Trade Update ORLY – Turning Outright Puts into a Put Spread

by Enis July 24, 2012 3:23 pm • Commentary

Trade Update: Tues July 24th, 2012 at 3:20 pm

ORLY is down another 2% today ahead of its earnings report tomorrow.  Given that it already pre-announced, I don’t expect fireworks from the report.  But the stock is down and implied volatility is up quite a bit from my entry level, and I want to monetize some premium just in case.  I can sell the Oct 85 puts at $2.60 right now to leave me with the long August 90/85 put spread for a total outlay of $0.50, which I am more comfortable holding.

Action: ORLY ($88.40) Sold to open August 85 puts at 2.60


New Structure:

Long ORLY August 90 / 85 put spread for 0.50





Original Post: 12:46 pm EDT – July 12, 2012 By Enis

I had never looked at O’Reilly Automotive until it pre-announced weaker Q2 revs and earnings expected to be at the low end of the company’s previous guidance for Q2 back in late June and caused my AutoZone put spread to end in the money, where I took it off.  Ever since that pre-announcement, I’ve kept a close eye on ORLY as well as AZO, since both have been in such strong up trends over the past 3 years.

Amazingly ORLY is up almost 20% in the past 2 weeks since its pre-announcement intraday lows, which is quite an incredible move.  Today, both ORLY and AZO are up more than 3% because Citigroup made positive comments about the industry in general, indicating in a note today that July sales picked up meaningfully for the group after a weak June.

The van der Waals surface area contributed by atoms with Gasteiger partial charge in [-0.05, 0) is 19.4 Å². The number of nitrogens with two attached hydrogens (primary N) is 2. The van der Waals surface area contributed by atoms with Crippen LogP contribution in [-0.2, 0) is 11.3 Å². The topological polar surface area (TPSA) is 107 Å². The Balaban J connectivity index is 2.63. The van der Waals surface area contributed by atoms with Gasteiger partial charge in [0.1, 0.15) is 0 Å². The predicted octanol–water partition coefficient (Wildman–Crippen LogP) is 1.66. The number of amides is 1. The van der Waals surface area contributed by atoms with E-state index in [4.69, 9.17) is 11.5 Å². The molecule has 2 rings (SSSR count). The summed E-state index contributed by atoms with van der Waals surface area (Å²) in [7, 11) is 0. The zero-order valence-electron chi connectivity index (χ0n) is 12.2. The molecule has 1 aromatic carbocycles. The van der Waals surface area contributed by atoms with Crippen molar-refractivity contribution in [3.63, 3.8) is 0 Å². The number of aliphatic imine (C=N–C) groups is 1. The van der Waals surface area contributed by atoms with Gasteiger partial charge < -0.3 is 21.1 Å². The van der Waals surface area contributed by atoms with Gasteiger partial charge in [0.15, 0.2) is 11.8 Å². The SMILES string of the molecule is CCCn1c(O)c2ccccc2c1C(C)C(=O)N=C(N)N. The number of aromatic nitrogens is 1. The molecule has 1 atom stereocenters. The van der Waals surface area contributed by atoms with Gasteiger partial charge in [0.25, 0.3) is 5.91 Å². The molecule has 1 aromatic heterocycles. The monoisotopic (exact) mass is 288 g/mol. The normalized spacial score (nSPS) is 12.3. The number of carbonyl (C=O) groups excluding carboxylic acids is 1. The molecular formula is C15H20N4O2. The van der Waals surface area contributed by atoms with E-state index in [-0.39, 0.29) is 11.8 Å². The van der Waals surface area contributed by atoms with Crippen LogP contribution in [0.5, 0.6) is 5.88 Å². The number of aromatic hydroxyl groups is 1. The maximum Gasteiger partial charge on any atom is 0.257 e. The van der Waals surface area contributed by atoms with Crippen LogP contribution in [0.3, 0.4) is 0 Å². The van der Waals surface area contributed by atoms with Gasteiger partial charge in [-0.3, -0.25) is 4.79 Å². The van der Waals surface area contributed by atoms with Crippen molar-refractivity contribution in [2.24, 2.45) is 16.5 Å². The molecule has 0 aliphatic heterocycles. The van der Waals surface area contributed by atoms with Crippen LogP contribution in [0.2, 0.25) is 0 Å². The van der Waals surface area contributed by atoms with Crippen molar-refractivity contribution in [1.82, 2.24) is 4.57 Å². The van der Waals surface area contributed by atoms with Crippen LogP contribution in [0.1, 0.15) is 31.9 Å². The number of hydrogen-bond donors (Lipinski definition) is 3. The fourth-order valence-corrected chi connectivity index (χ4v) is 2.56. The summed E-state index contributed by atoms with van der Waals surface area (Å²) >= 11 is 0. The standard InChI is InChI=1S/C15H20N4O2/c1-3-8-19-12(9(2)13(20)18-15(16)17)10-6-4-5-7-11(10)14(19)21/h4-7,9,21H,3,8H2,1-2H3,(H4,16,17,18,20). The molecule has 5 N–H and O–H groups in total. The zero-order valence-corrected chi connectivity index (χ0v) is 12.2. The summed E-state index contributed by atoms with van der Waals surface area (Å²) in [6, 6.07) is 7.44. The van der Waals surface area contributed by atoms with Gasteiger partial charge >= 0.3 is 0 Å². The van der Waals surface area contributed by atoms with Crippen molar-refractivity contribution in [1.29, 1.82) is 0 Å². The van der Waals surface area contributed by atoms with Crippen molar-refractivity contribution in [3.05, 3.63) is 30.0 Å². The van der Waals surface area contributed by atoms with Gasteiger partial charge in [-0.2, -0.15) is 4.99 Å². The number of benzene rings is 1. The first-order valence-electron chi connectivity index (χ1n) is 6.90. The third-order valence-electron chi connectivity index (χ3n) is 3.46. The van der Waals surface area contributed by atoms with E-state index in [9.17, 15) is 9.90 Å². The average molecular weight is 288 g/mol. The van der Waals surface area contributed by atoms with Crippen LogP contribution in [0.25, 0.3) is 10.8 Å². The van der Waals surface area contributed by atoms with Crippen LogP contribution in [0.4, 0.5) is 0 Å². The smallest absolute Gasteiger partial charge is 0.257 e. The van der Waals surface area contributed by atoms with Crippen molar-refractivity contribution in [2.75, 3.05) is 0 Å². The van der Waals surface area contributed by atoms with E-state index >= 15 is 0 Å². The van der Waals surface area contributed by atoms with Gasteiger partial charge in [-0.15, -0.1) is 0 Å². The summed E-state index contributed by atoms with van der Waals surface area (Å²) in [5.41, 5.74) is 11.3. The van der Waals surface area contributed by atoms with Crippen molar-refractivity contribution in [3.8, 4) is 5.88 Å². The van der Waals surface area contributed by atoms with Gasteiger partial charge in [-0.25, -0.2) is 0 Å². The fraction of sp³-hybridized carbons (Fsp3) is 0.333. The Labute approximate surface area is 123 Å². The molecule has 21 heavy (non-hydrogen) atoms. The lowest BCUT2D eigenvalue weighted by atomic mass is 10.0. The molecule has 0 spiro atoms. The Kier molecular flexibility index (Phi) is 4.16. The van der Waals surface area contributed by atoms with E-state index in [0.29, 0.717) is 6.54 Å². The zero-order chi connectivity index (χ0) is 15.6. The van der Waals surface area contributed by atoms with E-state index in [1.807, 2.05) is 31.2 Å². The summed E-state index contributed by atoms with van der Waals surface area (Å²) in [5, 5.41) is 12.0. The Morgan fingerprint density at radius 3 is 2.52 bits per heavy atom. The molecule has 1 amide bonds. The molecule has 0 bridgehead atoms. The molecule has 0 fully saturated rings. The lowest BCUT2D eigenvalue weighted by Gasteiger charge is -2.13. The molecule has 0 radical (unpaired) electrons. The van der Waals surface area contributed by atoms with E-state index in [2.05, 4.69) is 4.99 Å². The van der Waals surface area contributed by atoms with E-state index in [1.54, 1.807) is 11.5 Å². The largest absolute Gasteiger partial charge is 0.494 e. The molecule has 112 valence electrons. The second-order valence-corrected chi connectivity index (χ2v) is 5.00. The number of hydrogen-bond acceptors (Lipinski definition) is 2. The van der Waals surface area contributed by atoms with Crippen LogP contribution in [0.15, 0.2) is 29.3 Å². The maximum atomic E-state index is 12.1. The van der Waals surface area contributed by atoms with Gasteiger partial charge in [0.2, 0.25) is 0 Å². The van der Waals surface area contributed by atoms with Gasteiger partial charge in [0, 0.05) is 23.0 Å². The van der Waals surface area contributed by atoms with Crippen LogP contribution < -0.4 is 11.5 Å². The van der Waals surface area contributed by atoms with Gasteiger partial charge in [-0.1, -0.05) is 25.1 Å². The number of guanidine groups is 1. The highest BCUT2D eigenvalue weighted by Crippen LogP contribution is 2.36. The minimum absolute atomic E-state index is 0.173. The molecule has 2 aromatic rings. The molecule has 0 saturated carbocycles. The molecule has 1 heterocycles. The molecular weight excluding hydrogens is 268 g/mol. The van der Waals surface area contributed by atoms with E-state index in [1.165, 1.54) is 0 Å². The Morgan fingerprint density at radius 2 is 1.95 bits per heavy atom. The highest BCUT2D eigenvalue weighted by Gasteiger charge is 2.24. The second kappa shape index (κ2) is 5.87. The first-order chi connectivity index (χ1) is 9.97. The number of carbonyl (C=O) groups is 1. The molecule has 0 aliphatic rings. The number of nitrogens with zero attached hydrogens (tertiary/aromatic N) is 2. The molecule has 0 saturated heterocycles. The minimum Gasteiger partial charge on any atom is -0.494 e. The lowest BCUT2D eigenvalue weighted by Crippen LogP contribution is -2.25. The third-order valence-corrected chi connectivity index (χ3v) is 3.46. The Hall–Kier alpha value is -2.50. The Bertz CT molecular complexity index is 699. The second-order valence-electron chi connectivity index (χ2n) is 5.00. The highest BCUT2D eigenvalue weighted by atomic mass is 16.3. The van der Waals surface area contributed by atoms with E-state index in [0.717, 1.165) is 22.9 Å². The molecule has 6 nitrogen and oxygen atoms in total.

My first instinct when I saw this rally was to try and buy puts on AZO, but I immediately checked ORLY, and realized that I should follow my own advice.  When you are choosing between 2 assets to buy, buy the stronger acting one.  When you are choosing between 2 assets to sell, sell the poorer acting one.  So I’m going to initiate a long put trade on ORLY as it approaches important resistance today:



I’ve been broadly bearish on markets, but have not much trading in the past week because I don’t want to press on weakness.  ORLY’s recent bounce after previously telegraphed weakness gives me a great entry to initiate a short position on a stock that has bounced substantially, in a broader market backdrop where it is dangerous to initiate new shorts.  I also think the general trend of fund managers being forced to sell cyclical winners might take hold over the next month as earnings season disappoints expectations.  ORLY is now up more than 10% on the year after its recent rally.

More interestingly, ORLY is not even a cheap stock.  It’s a 20 P/E growth name with no dividend dependent on U.S. growth, and its recent warning is likely the beginning of a longer term trend, not the one-time dip that the market has now priced in based on the recent rally.

Given ORLY’s recent volatility (down almost 20%, up almost 20% in the past month), I don’t want to buy a put spread, but rather am going to buy just an August put that I might look to spread on a resumption of its selloff.  Here’s the trade:


TRADE: ORLY ($91.30) Bought the August 90 put at 3.10
  • Bought 1 August 90 Put for 3.10


Break-Even On August Expiration:

  • Profits below 86.90, losses between 86.90 and 90.00, max loss of 3.10 above 90.00